Those magnificent beasts in their flying machines

Pretty rough weather here over the weekend. 40mph winds the night before last, together with torrential rain, all strong enough to break a thick branch on the oak tree immediately over our glass-house.

Providentially, the two pieces sagged either side of the edifice, sparing all the glass.It also ended up resting on, but not breaking, our rotary clothes line, and sparing the hammock.

It must have been that which woke me up thinking somebody was up early banging toys around.

I’ll have to get the tree surgeons over to sort it out permanently, rather than clambering out along the bough with a handsaw myself and, no doubt, falling through the glass roof.

During the following day it was still blowing hard enough to break another limb on the same tree, so now three are dangling precariously. We ventured out during the sunny periods, which were actually very invigorating together with the stong wind, but stayed inside most of the time.

The day before I had showed two of my small granddaughters the third brood of swallows to be raised in our stable this year. They were on the point of fledging and so quite visible. One of the adults obliged by arriving to feed them whilst the kids stood on a stool to watch.

So there we were yesterday looking out at all the trees bending in the gale, when we noticed our normal pair of swallows supplemented by several more, wheeling around the sky in the 40mph wind. Swept over the hill by the tumult they somehow seemed to have the power to get back to base, and then ride the wind back to the stable, turning on a sixpence at high speed to get in the doorway.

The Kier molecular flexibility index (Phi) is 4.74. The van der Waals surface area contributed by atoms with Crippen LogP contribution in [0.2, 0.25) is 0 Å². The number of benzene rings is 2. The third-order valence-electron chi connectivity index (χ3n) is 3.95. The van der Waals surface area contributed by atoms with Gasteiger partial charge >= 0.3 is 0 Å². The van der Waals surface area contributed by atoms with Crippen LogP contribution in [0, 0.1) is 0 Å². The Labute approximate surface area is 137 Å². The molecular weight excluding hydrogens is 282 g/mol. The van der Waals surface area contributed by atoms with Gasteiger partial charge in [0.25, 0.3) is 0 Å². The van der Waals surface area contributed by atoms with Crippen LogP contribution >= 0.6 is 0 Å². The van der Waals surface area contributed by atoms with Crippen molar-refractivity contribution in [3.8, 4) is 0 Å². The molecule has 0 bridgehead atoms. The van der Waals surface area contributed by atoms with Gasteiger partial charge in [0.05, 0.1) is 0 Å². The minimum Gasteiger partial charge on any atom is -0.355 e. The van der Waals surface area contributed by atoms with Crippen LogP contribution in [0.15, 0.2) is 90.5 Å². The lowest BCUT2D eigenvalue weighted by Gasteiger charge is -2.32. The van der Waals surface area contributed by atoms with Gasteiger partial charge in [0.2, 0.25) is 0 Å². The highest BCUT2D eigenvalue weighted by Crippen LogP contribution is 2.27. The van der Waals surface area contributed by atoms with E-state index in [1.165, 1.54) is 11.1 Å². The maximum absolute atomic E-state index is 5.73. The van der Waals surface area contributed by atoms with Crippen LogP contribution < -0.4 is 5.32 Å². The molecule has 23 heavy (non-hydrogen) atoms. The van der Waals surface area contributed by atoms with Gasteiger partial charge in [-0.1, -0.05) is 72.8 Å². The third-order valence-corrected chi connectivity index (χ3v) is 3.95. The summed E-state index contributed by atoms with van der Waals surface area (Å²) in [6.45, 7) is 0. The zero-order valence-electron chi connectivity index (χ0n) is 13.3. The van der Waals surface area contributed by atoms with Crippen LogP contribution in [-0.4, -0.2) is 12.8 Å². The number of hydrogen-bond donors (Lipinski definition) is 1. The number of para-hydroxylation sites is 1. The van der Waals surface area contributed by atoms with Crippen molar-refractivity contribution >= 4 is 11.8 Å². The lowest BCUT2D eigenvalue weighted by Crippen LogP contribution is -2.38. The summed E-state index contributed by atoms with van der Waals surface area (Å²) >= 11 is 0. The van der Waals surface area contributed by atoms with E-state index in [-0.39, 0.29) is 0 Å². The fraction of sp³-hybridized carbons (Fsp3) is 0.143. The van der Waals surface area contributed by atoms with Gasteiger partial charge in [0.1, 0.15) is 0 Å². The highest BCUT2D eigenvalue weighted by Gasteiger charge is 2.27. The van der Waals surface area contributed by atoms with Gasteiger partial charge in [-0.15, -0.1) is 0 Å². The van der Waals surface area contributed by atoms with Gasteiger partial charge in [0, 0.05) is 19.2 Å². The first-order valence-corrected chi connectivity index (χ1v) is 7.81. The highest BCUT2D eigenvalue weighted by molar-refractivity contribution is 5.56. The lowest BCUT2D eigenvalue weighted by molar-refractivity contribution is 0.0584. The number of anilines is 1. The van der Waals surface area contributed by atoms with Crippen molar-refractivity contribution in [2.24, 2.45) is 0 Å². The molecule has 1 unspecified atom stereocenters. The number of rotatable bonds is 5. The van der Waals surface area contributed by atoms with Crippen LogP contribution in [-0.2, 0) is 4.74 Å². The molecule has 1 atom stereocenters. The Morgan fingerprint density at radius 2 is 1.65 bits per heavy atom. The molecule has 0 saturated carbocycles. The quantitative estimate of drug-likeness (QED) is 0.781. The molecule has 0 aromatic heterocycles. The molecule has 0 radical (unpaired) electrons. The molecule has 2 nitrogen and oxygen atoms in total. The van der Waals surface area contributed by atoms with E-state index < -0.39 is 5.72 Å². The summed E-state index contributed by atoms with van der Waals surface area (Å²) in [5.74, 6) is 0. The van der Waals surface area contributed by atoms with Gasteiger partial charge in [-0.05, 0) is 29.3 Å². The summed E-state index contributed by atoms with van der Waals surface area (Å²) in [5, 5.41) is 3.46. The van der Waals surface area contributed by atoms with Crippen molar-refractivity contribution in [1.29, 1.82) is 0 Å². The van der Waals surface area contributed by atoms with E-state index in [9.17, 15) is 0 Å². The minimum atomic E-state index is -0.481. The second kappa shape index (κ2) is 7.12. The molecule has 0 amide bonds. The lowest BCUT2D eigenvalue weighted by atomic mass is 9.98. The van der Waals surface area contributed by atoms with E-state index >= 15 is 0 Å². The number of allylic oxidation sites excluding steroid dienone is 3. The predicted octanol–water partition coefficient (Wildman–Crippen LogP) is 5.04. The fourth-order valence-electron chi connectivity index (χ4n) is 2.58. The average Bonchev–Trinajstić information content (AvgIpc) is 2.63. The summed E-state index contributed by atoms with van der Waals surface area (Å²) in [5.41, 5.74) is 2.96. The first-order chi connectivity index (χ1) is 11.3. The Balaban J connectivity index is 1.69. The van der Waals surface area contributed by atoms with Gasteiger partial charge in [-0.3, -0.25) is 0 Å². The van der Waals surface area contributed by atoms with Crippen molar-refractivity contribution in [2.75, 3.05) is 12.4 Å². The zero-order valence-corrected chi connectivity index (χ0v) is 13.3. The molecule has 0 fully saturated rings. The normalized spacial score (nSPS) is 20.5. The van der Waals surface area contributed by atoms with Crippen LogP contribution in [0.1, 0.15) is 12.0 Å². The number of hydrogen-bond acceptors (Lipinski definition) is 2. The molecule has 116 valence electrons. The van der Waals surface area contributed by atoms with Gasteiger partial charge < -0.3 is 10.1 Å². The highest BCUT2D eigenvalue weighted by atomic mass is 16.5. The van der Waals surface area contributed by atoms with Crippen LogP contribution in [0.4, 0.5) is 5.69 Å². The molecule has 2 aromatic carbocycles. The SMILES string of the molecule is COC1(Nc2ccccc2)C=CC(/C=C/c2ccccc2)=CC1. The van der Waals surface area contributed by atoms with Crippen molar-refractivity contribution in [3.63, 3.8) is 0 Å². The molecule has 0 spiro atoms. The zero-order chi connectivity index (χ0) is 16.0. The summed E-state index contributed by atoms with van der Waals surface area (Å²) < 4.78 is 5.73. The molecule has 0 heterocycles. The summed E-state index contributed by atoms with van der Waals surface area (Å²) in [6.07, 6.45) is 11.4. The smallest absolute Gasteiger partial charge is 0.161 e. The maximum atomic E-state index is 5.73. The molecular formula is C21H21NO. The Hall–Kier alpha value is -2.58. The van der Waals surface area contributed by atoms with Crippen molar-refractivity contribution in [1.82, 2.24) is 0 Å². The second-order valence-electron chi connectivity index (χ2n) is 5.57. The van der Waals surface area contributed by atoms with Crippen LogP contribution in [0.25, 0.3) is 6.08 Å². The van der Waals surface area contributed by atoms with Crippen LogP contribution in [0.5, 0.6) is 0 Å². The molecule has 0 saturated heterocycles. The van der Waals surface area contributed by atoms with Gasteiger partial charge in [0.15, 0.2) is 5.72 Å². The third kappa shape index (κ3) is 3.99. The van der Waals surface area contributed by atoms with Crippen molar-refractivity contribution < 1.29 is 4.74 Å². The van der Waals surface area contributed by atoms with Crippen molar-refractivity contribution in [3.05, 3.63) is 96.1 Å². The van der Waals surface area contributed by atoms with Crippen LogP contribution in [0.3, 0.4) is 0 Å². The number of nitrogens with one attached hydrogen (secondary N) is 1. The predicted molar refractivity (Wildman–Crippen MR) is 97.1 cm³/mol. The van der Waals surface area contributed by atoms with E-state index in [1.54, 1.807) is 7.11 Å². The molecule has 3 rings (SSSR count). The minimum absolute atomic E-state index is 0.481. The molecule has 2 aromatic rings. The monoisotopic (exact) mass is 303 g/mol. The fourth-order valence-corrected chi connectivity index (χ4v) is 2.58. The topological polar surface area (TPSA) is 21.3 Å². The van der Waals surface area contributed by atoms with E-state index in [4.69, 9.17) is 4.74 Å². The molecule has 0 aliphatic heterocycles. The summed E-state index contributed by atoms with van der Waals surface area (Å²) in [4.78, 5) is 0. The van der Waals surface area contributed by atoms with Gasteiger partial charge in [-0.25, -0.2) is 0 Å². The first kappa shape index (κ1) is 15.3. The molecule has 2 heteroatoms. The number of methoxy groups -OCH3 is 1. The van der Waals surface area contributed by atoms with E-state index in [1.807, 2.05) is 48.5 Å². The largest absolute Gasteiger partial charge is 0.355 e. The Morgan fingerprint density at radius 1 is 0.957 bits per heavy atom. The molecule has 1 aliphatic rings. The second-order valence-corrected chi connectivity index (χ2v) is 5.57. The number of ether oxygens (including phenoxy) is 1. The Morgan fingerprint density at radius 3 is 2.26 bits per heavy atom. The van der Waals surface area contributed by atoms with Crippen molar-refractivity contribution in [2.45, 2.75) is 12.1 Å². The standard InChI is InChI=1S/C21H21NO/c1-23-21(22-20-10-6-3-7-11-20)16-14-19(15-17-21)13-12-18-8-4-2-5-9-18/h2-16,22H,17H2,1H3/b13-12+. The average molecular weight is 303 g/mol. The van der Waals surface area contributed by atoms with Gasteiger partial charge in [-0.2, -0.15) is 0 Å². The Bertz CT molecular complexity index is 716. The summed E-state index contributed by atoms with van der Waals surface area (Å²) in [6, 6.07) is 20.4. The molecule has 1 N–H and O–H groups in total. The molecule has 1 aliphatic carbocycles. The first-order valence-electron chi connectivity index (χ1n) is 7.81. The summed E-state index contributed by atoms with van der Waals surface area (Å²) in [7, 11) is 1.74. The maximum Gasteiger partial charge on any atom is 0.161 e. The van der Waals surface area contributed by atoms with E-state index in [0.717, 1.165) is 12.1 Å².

I’ve heard it said (and I’ve repeated) that “swallows’ wings work straight out of the box,” but to take your very first flight in a Force 7 or 8, and apparently to relish it, is something else. They’ll have clocked up plenty of useful hours when the time comes to set off for South Africa in a month or two.

It wasn’t just the swallows failing to cancel their flights, though. Thinking to look at our Buddleia bush, which was planted largely to attract butterflies at this time of year, I saw that these tiny and fragile creatures were gathered in their normal numbers to feed from its nectar as if it were a flat calm. All the usual suspects were represented: red admirals, painted ladies, silver-washed fritillaries, peacocks, a large white and probably more – it was too windy for me to stay out long to check them all out.

Our chickens don’t fly at the best of times, but even they seemed to enjoy the risk of being blown into the woods to sheltering out of the wind – they ended up looking like punk-rockers. But as I fed them, I noticed a large golden-ringed dragonfly hunting on the wind as usual. And the tiny blue-tits were flying up to the newly-broken bough of my oak tree to see what tasty insects might have been revealed.

In short, the whole of the winged animal kingdom seemed to be ignoring the Met Office’s advice to avoid travel. And there’s no deep lesson I can think of in that except, “Good for them!”

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About Jon Garvey

Training in medicine (which was my career), social psychology and theology. Interests in most things, but especially the science-faith interface. The rest of my time, though, is spent writing, playing and recording music.
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